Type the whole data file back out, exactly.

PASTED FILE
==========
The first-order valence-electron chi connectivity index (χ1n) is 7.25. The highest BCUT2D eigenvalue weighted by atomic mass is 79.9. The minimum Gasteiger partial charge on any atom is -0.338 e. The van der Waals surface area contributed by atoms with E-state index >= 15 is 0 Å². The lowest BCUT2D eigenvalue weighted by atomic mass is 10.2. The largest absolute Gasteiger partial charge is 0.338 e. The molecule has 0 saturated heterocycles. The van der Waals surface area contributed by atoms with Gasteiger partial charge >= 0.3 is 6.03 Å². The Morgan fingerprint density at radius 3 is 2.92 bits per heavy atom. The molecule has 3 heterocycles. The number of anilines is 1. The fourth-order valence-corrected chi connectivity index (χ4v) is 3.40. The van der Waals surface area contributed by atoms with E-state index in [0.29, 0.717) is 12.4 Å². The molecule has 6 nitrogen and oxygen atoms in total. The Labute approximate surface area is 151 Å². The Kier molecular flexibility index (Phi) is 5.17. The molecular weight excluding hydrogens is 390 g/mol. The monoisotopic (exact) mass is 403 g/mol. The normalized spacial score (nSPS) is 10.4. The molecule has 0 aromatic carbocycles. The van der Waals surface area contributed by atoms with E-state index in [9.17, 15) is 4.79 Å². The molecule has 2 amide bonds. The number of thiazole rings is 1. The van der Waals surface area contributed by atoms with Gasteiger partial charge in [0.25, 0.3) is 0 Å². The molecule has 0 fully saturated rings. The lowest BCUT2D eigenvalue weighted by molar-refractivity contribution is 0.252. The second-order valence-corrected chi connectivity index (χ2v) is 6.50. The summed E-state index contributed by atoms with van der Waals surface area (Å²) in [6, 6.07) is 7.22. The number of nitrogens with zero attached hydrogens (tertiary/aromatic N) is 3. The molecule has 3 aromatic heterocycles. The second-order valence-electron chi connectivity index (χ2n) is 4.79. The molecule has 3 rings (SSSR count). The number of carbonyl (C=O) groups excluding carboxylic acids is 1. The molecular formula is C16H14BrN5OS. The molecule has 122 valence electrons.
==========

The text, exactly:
The first-order valence-electron chi connectivity index (χ1n) is 7.25. The highest BCUT2D eigenvalue weighted by atomic mass is 79.9. The minimum Gasteiger partial charge on any atom is -0.338 e. The van der Waals surface area contributed by atoms with E-state index >= 15 is 0 Å². The lowest BCUT2D eigenvalue weighted by atomic mass is 10.2. The largest absolute Gasteiger partial charge is 0.338 e. The molecule has 0 saturated heterocycles. The van der Waals surface area contributed by atoms with Gasteiger partial charge >= 0.3 is 6.03 Å². The Morgan fingerprint density at radius 3 is 2.92 bits per heavy atom. The molecule has 3 heterocycles. The number of anilines is 1. The fourth-order valence-corrected chi connectivity index (χ4v) is 3.40. The van der Waals surface area contributed by atoms with E-state index in [0.29, 0.717) is 12.4 Å². The molecule has 6 nitrogen and oxygen atoms in total. The Labute approximate surface area is 151 Å². The Kier molecular flexibility index (Phi) is 5.17. The molecular weight excluding hydrogens is 390 g/mol. The monoisotopic (exact) mass is 403 g/mol. The normalized spacial score (nSPS) is 10.4. The molecule has 0 aromatic carbocycles. The van der Waals surface area contributed by atoms with E-state index in [9.17, 15) is 4.79 Å². The molecule has 2 amide bonds. The number of thiazole rings is 1. The van der Waals surface area contributed by atoms with Gasteiger partial charge in [0.25, 0.3) is 0 Å². The molecule has 0 fully saturated rings. The lowest BCUT2D eigenvalue weighted by molar-refractivity contribution is 0.252. The second-order valence-corrected chi connectivity index (χ2v) is 6.50. The summed E-state index contributed by atoms with van der Waals surface area (Å²) in [6, 6.07) is 7.22. The number of nitrogens with zero attached hydrogens (tertiary/aromatic N) is 3. The molecule has 3 aromatic heterocycles. The second-order valence-electron chi connectivity index (χ2n) is 4.79. The molecule has 3 rings (SSSR count). The number of carbonyl (C=O) groups excluding carboxylic acids is 1. The molecular formula is C16H14BrN5OS. The molecule has 122 valence electrons.